- In Honey Hunt, if the maid is not at home, Yura is often made to wait on her mother and her clients when she comes home after being away at work for so long. Sometimes her mother is even gone for months at a time.
- In one story in Pet Shop of Horrors: Tokyo, a young woman who was formerly a hostess from the Philippines ends up Happily Married to a much older man and has a child with him. For some time, she and her son enjoy a life of blissful luxury, until her husband has a stroke and is unable to remember any of his family or care for himself. His other children (who are all as old as the woman is) nearly turn her and her son out, but ultimately keep her as a servant, while considering her child to be inferior because of his mixed nationality. Even when offered a chance to leave though, the woman refuses to abandon her husband. In the end, her husband dies and leaves a note in his will that his dementia was faked and, impressed by the woman's devotion to him, he leaves her one half of his vast estate, with the other half to be divided amongst his other squabbling children.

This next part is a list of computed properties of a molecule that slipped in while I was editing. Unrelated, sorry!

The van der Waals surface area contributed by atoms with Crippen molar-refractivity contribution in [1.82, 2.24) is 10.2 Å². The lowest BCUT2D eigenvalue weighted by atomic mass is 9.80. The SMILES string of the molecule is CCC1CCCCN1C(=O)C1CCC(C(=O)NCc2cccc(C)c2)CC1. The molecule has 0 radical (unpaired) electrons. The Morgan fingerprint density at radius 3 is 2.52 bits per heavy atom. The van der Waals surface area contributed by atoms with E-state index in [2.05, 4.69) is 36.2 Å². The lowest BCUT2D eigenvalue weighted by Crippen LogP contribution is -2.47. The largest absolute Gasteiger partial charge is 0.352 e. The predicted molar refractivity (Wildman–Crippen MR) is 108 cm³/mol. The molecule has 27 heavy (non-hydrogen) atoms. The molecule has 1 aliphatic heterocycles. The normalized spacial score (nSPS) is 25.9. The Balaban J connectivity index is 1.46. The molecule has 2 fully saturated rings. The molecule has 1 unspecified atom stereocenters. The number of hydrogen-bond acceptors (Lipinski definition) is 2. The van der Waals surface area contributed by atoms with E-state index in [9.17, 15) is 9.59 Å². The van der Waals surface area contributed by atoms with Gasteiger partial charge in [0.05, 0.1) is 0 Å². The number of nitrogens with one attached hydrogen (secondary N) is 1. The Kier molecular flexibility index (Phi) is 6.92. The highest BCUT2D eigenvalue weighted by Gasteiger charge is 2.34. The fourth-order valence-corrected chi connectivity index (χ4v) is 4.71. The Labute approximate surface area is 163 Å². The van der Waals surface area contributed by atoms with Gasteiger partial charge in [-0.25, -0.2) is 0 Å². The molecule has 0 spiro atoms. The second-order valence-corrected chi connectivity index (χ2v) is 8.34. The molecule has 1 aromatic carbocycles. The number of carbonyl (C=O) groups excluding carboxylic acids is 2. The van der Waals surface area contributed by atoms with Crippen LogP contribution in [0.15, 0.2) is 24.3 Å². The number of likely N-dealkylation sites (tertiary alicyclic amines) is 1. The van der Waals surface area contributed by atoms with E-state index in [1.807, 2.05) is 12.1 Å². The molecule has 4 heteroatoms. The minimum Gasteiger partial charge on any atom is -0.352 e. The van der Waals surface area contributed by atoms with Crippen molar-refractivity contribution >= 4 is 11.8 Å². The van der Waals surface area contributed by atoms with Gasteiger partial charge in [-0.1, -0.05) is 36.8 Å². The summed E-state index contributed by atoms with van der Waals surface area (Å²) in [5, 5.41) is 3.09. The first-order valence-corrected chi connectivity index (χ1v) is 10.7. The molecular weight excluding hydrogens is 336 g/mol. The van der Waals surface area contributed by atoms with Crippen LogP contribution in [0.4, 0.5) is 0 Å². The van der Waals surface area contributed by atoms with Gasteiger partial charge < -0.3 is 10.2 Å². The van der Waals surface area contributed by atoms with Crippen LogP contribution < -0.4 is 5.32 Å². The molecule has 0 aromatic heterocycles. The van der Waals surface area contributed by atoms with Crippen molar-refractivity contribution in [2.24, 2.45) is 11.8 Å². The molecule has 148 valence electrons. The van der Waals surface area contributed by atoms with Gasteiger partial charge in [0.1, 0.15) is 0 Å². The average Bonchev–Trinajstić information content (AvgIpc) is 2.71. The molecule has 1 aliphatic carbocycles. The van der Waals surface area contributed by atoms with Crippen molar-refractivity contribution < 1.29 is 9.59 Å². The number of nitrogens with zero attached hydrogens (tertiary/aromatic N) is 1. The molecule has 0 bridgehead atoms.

- Axis Powers Hetalia: Chibitalia is made to be a servant while living at Austria's house.
- Ranma ½: Read this manga if you want to see how things would be if Cinderella and her step-family were kunoichi and Cinderella reveals herself a man.
- Billy Batson (and his sister, Mary) who would grow up to become Captain Marvel, belonged to a wealthy family but lost his fortune after his parents died and he was sent to an orphanage by his evil Uncle Ebenezer, who actually made a Deal with the Devil to keep his fortune. Despite this, Billy still saves his soul from Satan.
- Usagi Yojimbo: Kitsune's backstory. After her mom who really ran the family business died, her "jellyfish" of a father married a mean and shrewish woman (note: not an actual shrew) who spent all their money and eventually convinced him to sell their daughter to an inn.
- Jane Eyre's life with her aunt and two snobby cousins wasn't very pleasant but then again, the orphanage she later went to turned out to be no trip to the beach either. But with the fact that she is actually a wealthy heiress and that she gets her happy ending, the trope fits better.
- James and the Giant Peach: After an escaped rhino eats James parents, James goes to live with his two cruel aunts, Aunt Sponge and Aunt Spiker who play this trope to its hilt.
- In The Claidi Journals by Tanith Lee, this is pretty much Claidi's life before she meets Nemain and escapes with him.